Try breaking your fast with a handful of nuts or a small salad to start. During Ramadan we love to break our fast with some homemade bone broth. Then wait for 15-30 minutes. This will usually give time for any waves of hunger to pass, and allow you to gradually adjust. Short duration fasts (24 hours or less) generally require no special breaking of the fast, but certainly for longer fasts it is a good idea to plan ahead.
What can you eat during the eating period of the fast?
A Low Carb Healthy Fat lifestyle should be followed when not fasting. Make sure to eat real food free from sugar and processed carbs. Fill up on vegetables, especially green leafy ones, eat moderate protein and enough fat to keep you satiated.
There are also natural products that can help suppress hunger and help you during your periods of fast. The top five natural appetite suppressants listed by Dr Jaso Fung are:
As mentioned before, start your day with a full glass of cold water. Staying hydrated helps prevent hunger. (Drinking a glass of water prior to a meal may also reduce hunger.) Sparkling mineral water may help for noisy stomachs and cramping.
Full of anti-oxidants and polyphenols, green tea is a great aid for dieters. The powerful anti-oxidants may help stimulate metabolism and weight loss.
Cinnamon has been shown to slow gastric emptying and may help suppress hunger. It may also help lower blood sugars and therefore useful in weight loss. Cinnamon may be added to all teas and coffees for a delicious change.
While many assume that caffeine suppresses hunger, studies show that this effect is likely related to anti-oxidants. The caffeine in coffee may also raise your metabolism further boosting fat burning.
Chia seeds are high in soluble fiber and omega 3 fatty acids. These seeds absorb water and form a gel when soaked in liquid for thirty minutes, which may aid in appetite suppression. They can be eaten dry or made into a gel or pudding.
What are the positives to fasting and Ramadan?
Some of the positive effects of intermittent fasting on the body include:
- Better digestion – The month of Ramadan is a great time for our digestive system, which is responsible for the metabolism process of food, to get some rest.
- Decreased insulin production
- Increased insulin sensitivity
- Reduced inflammation
- The ability for the brain to cope with stress better and to resist disease
- Increased learning and memory ability
- Weight loss
- Breaking through a weight loss plateau
- Improved concentration
- A boost in energy levels
- The ability for the cells to better repair damages to DNA
- The creation of new, healthy cells as old ones die off
- Improved sleep
- Increased ability for the body to fight cancer, heart disease and diabetes
And finally, reduced hunger and increased appetite control. During the first week you will be surprised at how little food you actually need to be full. For some people it can lead to a whole new way of consuming food.
Tips for intermittent fasting
- Become fat-adapted first on a low-carb diet
- Follow the 16:8 fast – fasting for 16 hours and eating for 8 hours
- Eat low-carb during those 8 hours
- Eat your biggest meal in the evening, for regular intermittent fasting. If you’re fasting in Ramadan, eat your biggest meal at Suhoor time (the time before sunrise).
- Break your fast with something that’s satisfying. Choose what you eat wisely – fatty foods like avo, nuts, and cheese will help you reach satiety and prevent you from wanting to overeat
- Be careful of your portion sizes – it can be easy to overeat
- Have as much water and tea as you want
- Take two tablespoons of apple cider vinegar in the evening to lower morning blood sugar levels
- Be wary of the amount of cream/ milk you have in your tea/ coffee as these contain carbs and can stimulate insulin production – black is always best.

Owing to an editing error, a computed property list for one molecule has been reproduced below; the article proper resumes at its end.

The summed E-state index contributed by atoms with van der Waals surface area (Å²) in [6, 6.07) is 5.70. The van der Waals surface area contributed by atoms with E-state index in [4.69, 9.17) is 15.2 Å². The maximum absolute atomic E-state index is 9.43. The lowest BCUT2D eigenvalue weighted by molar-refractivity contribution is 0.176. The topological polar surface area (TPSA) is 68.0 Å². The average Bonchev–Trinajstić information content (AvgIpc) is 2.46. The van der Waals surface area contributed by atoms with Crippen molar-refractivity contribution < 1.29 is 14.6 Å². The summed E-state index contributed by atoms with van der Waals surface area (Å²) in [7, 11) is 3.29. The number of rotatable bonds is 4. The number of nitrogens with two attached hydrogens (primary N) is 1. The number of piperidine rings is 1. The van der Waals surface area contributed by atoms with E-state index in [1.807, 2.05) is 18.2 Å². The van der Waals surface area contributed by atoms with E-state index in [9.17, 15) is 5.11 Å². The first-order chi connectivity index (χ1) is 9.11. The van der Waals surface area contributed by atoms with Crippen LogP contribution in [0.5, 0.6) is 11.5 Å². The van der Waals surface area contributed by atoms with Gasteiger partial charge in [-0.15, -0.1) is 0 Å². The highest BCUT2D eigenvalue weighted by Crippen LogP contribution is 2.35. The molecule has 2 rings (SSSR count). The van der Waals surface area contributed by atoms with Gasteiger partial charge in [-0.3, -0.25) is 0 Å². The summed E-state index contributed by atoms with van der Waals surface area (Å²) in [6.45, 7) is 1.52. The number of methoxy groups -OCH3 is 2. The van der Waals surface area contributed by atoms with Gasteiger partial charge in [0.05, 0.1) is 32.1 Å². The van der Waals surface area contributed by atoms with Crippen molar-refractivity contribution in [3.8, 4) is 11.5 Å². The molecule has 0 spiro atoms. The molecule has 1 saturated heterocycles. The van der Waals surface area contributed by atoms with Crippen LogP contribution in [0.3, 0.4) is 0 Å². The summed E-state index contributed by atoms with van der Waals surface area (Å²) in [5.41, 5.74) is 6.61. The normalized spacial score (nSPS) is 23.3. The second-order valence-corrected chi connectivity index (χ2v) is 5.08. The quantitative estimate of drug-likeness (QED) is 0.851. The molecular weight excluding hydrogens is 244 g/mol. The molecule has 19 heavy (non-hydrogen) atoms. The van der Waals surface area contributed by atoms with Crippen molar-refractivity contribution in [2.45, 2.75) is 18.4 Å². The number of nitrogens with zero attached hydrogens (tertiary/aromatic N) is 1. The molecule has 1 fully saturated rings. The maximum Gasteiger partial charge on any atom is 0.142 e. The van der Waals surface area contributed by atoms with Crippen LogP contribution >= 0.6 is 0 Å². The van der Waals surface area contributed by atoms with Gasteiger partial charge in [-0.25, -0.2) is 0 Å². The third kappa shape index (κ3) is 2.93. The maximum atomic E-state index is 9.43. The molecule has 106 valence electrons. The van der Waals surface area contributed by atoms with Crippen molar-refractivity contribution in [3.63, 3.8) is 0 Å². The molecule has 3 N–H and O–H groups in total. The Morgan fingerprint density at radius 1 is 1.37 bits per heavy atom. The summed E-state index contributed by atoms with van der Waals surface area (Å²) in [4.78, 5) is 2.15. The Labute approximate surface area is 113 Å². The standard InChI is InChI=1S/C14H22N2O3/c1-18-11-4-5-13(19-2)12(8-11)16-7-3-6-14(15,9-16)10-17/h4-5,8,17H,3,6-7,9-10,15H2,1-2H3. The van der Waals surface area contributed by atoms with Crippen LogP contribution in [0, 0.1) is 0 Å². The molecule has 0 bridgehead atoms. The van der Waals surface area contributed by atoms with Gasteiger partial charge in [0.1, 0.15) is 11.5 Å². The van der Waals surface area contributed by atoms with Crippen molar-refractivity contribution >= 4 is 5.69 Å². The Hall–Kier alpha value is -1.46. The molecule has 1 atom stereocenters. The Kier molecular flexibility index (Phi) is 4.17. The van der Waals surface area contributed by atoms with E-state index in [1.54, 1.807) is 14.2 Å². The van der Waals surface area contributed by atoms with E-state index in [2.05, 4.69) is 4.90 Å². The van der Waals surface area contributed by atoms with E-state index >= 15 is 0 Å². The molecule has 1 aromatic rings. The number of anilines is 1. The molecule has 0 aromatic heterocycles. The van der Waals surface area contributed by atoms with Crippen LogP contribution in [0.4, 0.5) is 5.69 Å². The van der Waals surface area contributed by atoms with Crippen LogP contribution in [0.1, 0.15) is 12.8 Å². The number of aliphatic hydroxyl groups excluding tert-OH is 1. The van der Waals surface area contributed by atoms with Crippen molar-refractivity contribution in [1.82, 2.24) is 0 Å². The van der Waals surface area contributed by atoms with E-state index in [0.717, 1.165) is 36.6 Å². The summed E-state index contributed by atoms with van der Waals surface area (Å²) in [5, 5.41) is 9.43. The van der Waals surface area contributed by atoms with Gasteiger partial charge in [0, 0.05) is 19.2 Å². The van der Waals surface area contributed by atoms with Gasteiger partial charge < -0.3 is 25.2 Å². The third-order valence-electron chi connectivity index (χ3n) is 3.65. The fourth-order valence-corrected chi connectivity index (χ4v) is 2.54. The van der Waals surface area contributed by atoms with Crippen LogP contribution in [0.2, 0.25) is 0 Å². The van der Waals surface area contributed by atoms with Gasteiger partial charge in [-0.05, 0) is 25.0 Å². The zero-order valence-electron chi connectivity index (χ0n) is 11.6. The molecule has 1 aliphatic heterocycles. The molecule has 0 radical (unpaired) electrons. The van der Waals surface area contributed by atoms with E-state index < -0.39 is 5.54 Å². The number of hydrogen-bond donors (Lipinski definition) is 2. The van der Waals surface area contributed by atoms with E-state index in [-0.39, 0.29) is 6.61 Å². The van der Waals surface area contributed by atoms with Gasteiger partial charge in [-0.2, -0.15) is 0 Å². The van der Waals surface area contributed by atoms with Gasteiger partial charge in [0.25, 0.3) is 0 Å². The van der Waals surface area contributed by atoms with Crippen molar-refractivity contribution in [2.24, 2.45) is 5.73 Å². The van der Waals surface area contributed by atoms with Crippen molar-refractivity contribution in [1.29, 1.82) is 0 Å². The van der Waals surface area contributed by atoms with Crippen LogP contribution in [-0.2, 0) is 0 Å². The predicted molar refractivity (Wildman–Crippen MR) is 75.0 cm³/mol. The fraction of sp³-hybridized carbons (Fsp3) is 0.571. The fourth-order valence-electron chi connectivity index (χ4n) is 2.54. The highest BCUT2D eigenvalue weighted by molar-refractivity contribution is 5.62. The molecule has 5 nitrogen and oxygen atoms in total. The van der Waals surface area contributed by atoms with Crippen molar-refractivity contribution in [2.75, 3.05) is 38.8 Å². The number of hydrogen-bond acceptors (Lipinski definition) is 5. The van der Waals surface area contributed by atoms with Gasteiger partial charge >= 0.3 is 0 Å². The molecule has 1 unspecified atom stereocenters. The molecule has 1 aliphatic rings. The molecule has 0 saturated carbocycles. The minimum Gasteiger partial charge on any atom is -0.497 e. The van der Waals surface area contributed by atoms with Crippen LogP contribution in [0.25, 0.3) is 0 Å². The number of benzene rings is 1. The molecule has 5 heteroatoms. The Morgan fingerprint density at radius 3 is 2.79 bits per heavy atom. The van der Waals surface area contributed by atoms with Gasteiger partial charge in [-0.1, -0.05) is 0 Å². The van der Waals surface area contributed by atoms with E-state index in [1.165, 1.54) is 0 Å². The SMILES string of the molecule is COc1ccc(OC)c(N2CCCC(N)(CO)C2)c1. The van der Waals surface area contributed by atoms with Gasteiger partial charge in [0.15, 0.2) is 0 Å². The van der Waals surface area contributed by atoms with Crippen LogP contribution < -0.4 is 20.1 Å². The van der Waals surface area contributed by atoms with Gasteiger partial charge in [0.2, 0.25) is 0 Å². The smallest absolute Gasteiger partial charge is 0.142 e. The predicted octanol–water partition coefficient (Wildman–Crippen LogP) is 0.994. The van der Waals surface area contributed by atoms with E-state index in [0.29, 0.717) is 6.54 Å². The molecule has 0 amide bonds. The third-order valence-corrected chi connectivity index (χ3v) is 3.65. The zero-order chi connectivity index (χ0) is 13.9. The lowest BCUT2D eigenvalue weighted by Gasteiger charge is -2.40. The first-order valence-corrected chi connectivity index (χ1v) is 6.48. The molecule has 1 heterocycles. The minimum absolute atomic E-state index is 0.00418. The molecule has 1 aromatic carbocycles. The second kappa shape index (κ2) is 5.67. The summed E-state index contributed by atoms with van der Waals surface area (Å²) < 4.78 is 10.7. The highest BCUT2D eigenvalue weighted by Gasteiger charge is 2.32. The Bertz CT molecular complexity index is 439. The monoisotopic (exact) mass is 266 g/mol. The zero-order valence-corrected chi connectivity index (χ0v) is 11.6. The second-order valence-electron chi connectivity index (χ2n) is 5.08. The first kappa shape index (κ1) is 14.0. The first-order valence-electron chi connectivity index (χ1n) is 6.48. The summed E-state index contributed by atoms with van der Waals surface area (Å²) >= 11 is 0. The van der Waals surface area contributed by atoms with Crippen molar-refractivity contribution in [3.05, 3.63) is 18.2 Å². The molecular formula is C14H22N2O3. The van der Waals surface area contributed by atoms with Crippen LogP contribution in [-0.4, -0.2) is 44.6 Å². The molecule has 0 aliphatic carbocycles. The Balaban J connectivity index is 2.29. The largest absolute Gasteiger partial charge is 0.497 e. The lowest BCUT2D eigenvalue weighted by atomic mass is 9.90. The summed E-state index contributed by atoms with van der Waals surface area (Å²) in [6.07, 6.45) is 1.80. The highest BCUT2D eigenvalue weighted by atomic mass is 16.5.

- Don’t eat too much protein as it also spikes insulin (about 20g – 30g of net protein at each meal is enough)
- Incorporated fermented foods into your diet
- Include turmeric to help reduce inflammation
- Eat when you are hungry – sometimes you might have to break the fast sooner in the beginning if you are hungry, rather do that, and try for longer the next time
- Start off slow and then gradually improve the fasting period if you find this easier
- Reduce stress and get enough sleep
- Be gentle on yourself – don’t push yourself too hard
The mental benefits of fasting during Ramadan are also huge. It is a chance to learn how to thrive and be grateful for whatever comes your way.
You get an opportunity to be in a state of self-discipline and self-control. You start to evaluate things differently and become mindful about what you eat, how you treat people and about change. Ramadan teaches us to avoid anger and to forgive someone’s and your own mistakes. It is also strongly encouraged to help those in need and share your happiness with everyone.
Ramadan is a time to quit bad habits and start making healthier choices. While fasting, you start to refrain from bad language and bad thoughts. It’s a reminder of how many things in life we take for granted.
Are there any negatives to fasting?
A lack of salt and too much caffeine can cause dehydration. It is important to keep drinking non-caffeinated fluids and to make sure that you have enough sea salt, especially during long fasting periods.
Dehydration can lead to headaches. Drink lots of water to prevent this from happening.
Make sure that you are getting enough fluid and sodium. Homemade bone broth with added sea salt is a good remedy for this.
Eat enough green leafy vegetables, fats such as avocados, seeds and nuts, and vegetables with the skin still on to prevent constipation.
Remember, it is advisable to consult your health care practitioner before embarking on a change of diet.
Test out a few fasting regimes and find the one that suits you best. If you are feeling good and showing signs of improvement you are on the right track. Give yourself one month: It takes time for your body to get used to fasting. The first few times you fast may be difficult, so be prepared. However, don’t be discouraged. It will get easier.
Lastly, remember LCHF is not a diet, it is a lifestyle change.
Excel with a Low Carb Lifestyle. Until next time!
Eunice & Gina